The Hawke's Bay market is more competitive but Kurt says they have good feedback from their customers and the work is coming in.
In recent years there has been a massive amount of investment in Tairawhiti's roads by the Government and Gisborne District Council, which has been great for ProTraffic.
The state highway work has been especially good, because working on improvements and extensions is more technical and higher-value, compared with general maintenance.
Alongside increased spending from NZTA and the council came a $137 million roading package from the Provincial Growth Fund (PGF), announced in September 2018. However, Kurt says they tried not to get bogged down by some of the hard-and-fast projects the PGF was pushing out, instead focusing on the planning and training side of the jobs.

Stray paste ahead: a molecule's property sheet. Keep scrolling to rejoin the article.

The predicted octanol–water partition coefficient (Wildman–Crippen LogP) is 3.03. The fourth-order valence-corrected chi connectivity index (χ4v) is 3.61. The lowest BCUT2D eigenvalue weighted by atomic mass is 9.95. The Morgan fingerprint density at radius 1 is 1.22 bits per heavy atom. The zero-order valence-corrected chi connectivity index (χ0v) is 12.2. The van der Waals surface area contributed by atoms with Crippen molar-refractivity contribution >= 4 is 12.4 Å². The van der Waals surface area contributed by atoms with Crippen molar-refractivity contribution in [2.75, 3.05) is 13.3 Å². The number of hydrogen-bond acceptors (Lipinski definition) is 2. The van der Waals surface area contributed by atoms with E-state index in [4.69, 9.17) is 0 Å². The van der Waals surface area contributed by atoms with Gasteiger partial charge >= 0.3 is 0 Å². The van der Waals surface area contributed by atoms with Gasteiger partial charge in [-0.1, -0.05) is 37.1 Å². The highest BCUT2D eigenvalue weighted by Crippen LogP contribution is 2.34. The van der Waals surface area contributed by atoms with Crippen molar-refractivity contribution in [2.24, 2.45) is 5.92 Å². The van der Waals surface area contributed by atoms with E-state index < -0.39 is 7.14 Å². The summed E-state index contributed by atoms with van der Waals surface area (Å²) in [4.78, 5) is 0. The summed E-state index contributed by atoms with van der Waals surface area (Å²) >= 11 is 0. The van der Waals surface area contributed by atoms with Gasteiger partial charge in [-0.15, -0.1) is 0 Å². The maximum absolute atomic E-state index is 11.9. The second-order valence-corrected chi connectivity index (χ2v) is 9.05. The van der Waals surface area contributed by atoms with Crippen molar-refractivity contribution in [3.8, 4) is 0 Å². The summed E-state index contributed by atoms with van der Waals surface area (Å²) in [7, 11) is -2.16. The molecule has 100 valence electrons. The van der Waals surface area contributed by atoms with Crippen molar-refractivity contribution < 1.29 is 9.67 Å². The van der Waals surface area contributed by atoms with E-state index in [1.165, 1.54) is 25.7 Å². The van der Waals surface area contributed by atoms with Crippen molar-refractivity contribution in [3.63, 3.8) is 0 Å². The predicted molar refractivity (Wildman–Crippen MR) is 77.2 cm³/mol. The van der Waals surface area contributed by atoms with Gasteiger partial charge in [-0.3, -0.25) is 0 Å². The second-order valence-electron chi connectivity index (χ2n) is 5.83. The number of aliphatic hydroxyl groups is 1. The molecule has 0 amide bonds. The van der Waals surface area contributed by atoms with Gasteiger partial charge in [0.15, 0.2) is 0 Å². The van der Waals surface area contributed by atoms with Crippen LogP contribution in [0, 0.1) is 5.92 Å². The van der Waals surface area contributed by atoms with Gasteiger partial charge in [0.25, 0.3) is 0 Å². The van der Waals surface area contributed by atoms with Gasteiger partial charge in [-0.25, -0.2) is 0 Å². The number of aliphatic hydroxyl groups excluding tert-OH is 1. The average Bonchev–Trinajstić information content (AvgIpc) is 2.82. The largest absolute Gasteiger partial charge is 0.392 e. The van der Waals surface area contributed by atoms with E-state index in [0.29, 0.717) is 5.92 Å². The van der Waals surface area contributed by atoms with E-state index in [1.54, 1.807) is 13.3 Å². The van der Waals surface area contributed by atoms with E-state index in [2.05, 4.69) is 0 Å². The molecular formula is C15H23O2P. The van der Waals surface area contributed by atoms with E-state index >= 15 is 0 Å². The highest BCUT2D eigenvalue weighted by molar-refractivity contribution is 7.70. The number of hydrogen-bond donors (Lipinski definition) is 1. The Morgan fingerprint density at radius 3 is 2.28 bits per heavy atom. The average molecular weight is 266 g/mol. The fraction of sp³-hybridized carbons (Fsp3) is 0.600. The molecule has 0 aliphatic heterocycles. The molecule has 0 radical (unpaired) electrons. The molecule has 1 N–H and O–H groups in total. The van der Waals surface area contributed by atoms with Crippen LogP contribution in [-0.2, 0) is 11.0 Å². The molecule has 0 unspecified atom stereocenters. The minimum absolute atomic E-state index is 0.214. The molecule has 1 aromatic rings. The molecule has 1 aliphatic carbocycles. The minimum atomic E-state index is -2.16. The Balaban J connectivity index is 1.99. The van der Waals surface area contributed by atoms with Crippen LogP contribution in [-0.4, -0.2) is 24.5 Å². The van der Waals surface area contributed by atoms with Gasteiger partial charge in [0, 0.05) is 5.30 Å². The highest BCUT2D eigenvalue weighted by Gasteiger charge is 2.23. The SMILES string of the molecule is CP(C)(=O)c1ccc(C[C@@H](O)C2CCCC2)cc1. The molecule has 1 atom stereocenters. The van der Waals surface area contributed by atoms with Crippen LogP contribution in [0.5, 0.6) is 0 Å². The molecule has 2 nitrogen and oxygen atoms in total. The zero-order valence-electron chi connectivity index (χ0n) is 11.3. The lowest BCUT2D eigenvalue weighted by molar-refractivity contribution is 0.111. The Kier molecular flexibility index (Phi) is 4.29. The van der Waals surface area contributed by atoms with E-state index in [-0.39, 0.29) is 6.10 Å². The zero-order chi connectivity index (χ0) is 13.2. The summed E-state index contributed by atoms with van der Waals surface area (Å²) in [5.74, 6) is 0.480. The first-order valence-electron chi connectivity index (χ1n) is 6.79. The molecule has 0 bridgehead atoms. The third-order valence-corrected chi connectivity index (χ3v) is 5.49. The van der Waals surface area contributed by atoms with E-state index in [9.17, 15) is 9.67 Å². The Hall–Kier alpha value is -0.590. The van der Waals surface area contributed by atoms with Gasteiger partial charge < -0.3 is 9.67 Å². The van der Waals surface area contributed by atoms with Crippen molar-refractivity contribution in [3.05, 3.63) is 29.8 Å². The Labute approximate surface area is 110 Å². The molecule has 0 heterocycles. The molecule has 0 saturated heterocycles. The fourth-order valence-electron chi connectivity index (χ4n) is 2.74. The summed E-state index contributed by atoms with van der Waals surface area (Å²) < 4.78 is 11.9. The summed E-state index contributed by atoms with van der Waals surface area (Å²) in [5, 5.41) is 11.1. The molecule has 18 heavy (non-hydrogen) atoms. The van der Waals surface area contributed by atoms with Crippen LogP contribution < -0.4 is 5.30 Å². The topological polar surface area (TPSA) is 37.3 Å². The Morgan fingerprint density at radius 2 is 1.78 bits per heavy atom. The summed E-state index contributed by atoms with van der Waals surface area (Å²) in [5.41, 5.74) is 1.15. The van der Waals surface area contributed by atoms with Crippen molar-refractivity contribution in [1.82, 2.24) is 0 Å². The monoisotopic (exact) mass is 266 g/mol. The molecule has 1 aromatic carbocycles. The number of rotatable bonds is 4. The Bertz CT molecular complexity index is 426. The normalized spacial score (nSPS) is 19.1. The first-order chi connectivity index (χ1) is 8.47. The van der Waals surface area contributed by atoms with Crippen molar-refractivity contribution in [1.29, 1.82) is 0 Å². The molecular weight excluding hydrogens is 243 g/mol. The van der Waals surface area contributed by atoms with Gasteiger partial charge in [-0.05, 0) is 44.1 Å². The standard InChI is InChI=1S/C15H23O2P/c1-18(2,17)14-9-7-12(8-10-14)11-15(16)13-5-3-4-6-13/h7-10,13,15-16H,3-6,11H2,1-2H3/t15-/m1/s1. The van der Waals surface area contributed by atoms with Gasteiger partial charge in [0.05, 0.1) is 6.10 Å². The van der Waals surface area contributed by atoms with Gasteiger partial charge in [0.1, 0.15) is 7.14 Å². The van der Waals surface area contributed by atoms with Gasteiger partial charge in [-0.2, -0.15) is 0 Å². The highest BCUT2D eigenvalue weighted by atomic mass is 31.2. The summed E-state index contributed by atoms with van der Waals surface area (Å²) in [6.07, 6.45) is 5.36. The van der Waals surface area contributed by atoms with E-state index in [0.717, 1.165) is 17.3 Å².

“We were already at capacity when that funding came along.”
The planning, design and training side is the high-level work Kurt is particularly interested in.
“The business is more than just cones and signs,” says Kurt.
He describes it as an end-to-end service for anyone who wants to work on or near the road.
“If you want to fix that awning and you're going to have to be on the footpath, you need to manage your interactions with the public — that is where we come in.
“We design the plans, submissions, documentation and run those projects.”
Alongside roadworks and forestry projects, ProTraffic also runs management plans for large events like Rhythm and Vines and SIX60's recent show in Hastings.
They now employ between 35 and 45 people depending on the time of year.
There is a perception the traffic management business is simple, Kurt says, but the complexity is mostly unnoticed.